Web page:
To report the prevalence of arterial hypertension in a population of dogs with nonassociative immune-mediated hemolytic anemia (IMHA) on presentation and during hospitalization. To determine the relationships of systolic blood pressure (SBP) with mortality and a prognostic indicator, the canine hemolytic anemia objective score.
Retrospective observational study (December 2016 to April 2019).
University teaching hospital.
Twenty-six clinical dogs presenting to the ICU with nonassociative (primary) IMHA and a control group of 23 clinical dogs with idiopathic epilepsy hospitalized in the ICU for seizure treatment or monitoring.
Measurements and Main Results
Hypertension was defined as SBP ≥ 160 mm Hg and severe hypertension as SBP ≥ 180 mm Hg. Mean SBP was significantly increased in IMHA dogs (161 mm Hg, SD = 21) compared to ICU control dogs (138 mm Hg, SD = 14; P < 0.005). Hypertension was present in 13 of 26 (50.0%) dogs across the period of hospitalization and was severe in three of 26 (11.5%). During at least 1 day of hospitalization, 18 of 26 (69.2%) dogs were hypertensive and eight of 26 (34.6%) were severely hypertensive. Hypertension was not associated with short-term mortality or canine hemolytic anemia objective score.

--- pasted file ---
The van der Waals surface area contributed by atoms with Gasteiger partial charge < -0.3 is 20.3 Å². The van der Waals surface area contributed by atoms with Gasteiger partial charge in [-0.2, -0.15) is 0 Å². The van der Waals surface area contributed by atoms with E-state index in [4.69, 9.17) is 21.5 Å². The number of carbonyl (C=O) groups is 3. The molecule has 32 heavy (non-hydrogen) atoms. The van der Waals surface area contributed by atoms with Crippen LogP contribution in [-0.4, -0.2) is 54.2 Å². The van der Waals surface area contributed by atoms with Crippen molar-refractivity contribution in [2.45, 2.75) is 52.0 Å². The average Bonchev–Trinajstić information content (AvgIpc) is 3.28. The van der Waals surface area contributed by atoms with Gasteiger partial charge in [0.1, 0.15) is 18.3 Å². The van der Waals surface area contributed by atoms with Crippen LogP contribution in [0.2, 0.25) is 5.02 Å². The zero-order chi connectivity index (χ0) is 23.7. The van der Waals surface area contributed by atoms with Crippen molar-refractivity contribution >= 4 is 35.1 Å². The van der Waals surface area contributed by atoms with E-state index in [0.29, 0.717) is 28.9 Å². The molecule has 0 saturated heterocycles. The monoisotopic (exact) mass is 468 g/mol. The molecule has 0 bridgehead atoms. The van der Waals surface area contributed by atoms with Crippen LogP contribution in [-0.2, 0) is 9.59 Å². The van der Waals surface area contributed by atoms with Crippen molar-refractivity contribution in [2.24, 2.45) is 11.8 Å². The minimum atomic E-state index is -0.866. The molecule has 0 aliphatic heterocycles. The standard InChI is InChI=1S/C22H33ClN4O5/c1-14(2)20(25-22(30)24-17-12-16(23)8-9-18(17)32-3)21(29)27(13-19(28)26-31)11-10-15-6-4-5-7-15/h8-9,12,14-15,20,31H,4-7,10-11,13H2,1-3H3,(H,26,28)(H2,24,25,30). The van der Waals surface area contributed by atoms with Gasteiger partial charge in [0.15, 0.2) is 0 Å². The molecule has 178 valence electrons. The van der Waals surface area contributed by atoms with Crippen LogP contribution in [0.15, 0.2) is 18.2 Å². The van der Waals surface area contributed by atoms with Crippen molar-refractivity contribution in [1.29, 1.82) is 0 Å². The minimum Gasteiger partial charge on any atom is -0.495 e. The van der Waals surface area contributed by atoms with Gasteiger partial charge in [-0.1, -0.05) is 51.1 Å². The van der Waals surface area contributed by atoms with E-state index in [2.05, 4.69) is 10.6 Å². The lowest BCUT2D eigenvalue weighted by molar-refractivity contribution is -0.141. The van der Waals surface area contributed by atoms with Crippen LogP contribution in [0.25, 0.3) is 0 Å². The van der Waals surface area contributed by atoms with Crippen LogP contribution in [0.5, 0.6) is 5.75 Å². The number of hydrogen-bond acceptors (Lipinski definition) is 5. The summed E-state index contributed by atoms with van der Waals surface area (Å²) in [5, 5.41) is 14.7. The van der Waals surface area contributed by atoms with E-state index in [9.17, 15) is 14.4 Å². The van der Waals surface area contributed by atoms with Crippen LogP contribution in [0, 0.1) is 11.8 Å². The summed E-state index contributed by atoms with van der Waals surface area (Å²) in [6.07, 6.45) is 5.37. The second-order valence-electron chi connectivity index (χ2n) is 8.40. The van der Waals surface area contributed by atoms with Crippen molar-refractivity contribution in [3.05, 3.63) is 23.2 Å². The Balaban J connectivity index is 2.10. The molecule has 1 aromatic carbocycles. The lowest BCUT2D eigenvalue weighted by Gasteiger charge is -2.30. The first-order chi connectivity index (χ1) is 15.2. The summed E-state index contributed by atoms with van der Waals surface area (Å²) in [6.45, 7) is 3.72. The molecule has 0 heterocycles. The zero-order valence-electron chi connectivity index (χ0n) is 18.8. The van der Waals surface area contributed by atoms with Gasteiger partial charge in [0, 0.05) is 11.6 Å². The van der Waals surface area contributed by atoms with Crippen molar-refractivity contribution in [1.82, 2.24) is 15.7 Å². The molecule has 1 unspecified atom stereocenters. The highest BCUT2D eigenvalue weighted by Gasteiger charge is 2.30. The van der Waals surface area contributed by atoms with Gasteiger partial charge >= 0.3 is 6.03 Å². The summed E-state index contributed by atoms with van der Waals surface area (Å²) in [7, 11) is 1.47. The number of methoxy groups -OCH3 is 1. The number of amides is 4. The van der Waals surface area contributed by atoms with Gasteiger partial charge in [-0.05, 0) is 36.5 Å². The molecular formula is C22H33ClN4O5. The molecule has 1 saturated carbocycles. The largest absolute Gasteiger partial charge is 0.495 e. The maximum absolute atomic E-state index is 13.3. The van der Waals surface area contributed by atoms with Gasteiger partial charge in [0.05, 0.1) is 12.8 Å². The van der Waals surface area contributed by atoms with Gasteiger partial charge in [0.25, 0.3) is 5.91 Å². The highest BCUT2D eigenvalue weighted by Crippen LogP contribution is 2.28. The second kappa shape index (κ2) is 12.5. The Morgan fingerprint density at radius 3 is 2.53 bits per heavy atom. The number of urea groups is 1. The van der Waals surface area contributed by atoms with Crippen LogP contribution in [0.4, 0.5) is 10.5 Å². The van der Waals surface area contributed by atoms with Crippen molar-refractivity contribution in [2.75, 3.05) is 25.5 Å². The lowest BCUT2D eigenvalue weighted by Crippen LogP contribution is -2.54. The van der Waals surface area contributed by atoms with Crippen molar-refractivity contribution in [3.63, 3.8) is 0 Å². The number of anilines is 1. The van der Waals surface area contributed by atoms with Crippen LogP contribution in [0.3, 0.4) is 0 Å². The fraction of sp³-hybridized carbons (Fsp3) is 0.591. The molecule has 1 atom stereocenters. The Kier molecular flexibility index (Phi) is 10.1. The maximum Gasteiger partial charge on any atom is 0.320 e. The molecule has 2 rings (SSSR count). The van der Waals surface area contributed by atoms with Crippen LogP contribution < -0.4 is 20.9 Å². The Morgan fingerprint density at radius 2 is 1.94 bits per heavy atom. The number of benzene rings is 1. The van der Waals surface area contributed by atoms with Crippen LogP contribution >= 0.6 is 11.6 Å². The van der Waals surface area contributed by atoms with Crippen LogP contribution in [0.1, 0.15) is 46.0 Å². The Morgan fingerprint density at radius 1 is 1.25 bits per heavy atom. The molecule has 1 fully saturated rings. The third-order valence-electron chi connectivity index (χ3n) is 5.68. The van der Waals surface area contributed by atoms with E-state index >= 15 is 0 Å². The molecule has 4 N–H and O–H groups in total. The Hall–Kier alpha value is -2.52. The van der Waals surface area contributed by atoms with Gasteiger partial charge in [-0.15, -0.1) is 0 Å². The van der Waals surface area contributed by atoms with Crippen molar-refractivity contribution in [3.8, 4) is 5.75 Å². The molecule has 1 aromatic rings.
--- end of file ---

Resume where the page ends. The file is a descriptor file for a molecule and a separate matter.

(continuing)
In this retrospective study, hypertension was more prevalent in dogs with nonassociative IMHA than a control population of ICU-hospitalized dogs. An association between autoimmune conditions and hypertension has been previously reported in people but not within a canine population. Hypertension in dogs may have an inflammatory or autoimmune etiology. SBP should be monitored closely in canine IMHA, in case antihypertensive treatment is required.
Journal of Veterinary Emergency and Critical Care, EarlyView.Wiley: Journal of Veterinary Emergency and Critical Care: Table of Contents